Some of you may have heard of Maputo, the capital of Mozambique but I wouldn’t be surprised if you hadn’t. It is a large country in the south of Africa, with a very long coast on the Indian Ocean and sharing borders with South Africa, Zimbabwe, Zambia, Malawi and Tanzania. Not only do they share borders but also a history of wars and colonialism. Except that Mozambique was the only territory in that part of Africa colonized by Portugal, which meant independence only came once Portugal got rid of its own fascist government in 1975.
Then came the golden era of Mozambique's left wing liberator, Samora Machel. Again, many people wouldn’t even know his name, but he was a bigger version of Mandela, with as much of a passion for his people as he had for life. Less than 10 years later – at a time when Aparteid in South Africa was at its most threatening, and in retaliation of Mozambique’s offering political refuge to South African militants – his presidential plane crashed ‘by accident’, leaving Mozambique a helpless widow.
This is a long introduction to talk about Dockanema, Mozambique’s annual documentary festival, but Mozambique has always had a special place in the history of cinema.Read more
The Rogue Film School: Meet and Greet
Whilst on the 16.27 train from Clapham Junction to Crawley many peculiar thoughts entered my head. First of all, why Crawley? Werner Herzog had chosen the furthest hotel from Gatwick Airport for his first European and third-in-all Rogue Film School, a hotel that happened to sit on the fringes of this town. Secondly I had to remember to breathe as I found myself reliving the moment the email fell into my inbox with the subject heading, 'Congratulations!!!'
I happen to recall that in the moment of receiving that email I had been in a pub, somewhere in Edinburgh, with, as a coincidence, the director of photography of the film that I entered The Great Flood, Scott Ward, and one of the editors of the film, Fiona Reid. Within that second all sound faded out of my cacophonous conscious state and all sight focused on the wording of the email, I looked to them pale as coconut milk and asked, ‘Should I go?’Read more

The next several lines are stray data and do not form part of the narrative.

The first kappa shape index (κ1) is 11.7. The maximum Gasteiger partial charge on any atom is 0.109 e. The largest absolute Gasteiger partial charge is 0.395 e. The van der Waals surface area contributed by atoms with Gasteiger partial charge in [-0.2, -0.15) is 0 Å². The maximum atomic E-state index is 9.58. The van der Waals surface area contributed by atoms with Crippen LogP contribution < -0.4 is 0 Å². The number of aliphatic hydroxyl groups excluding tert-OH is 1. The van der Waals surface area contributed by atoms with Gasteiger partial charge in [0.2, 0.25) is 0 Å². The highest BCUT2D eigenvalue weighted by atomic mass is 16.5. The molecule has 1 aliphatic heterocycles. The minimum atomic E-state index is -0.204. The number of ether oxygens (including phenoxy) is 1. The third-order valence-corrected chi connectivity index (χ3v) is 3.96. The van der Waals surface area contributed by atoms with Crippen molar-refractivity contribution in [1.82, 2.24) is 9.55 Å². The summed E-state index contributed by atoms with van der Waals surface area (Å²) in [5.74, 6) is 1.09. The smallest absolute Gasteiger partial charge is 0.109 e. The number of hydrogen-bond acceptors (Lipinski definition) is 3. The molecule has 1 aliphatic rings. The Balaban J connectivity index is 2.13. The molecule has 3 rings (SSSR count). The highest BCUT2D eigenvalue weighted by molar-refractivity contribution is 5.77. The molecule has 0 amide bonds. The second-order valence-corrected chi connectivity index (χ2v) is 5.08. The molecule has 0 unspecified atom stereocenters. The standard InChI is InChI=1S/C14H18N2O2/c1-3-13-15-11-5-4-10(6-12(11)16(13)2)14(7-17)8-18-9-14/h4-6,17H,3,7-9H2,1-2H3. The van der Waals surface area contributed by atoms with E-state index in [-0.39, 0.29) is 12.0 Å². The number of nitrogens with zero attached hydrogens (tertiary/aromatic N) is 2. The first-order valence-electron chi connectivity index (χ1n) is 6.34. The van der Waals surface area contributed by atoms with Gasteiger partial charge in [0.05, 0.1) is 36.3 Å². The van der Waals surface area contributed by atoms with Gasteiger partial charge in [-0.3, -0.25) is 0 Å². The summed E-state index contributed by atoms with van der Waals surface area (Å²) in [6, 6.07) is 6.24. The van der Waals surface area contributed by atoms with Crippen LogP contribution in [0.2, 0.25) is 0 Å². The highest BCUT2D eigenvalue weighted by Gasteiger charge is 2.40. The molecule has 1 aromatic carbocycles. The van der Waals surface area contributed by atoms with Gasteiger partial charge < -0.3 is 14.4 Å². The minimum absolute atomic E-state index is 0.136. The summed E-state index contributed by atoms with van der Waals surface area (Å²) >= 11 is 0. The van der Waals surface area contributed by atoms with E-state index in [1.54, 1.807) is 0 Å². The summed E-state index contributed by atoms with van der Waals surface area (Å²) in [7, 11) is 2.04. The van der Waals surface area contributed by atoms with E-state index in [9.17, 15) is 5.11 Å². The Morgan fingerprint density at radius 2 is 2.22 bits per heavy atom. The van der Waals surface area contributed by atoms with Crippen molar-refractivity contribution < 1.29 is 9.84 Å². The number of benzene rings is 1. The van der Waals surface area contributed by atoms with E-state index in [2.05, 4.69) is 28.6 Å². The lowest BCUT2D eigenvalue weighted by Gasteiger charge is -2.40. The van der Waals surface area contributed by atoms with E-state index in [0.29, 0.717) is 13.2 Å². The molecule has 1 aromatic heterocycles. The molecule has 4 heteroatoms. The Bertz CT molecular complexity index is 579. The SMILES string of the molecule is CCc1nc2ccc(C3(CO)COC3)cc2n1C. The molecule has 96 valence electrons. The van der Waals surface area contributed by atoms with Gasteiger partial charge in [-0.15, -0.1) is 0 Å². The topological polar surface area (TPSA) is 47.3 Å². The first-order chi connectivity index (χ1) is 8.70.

In the last two weekends I've been fortunate to travel South and North to attend two small festivals. They offer different kinds of opportunities to big industry events, and the ripples of a visit can last much longer in some instances.
At the end of August I attended Rome's Gender Docufilm Festival, situated in the 10th annual Gay Village, a beer and event garden which pops up each summer between June and September, with disco nights, film screenings and other cultural events on two stages. As president of the Di'Gay project Imma Battaglia said when she welcomed us with a buffet dinner: "We love putting Gay Village in the park to remind people of how important it is to look after the environment. It's about going beyond LGBT issues - if we don't care for the trees, we'll be nowhere politically!" For me the idea of celebrating open hearted diversity, a stone throw (or shall we say an apple's throw) from The Vatican is at once amusing and very progressive. I found a place full of history, looking to the future.Read more
To get back to Kosovo this year I flew to Tirana, Albania, which has a brand new airport. I'm told it's at least a 2.5 hours drive to Prizren “if the traffic is good”, on a newly built motorway which winds through the mountains for a journey that used to take up to 8 hours. I'm assured the driver “used to race rally” and relax into my seat. Never mind the Italian car which later blocks us from over-taking by hogging the line, at 160kph, and the 10cm which separate the bumpers of our cars. I ask the driver if he's seen Senna, the documentary – as if that might alleviate my sweaty palms, or distract him from pursuing the chase. (He hadn't.)Read more
We have our first documentary PhD by practice! Amy Hardie (The Edge of Dreaming) and the rest of the SDI team celebrated yesterday with champagne and strawberries at ECA's last independent graduation ceremony. Edinburgh College of Art merges with Edinburgh University from 1 August.
But we have another ten PhD students with projects in the pipeline, so watch this space.
To find out about post-graduate opportunities, please go to our website.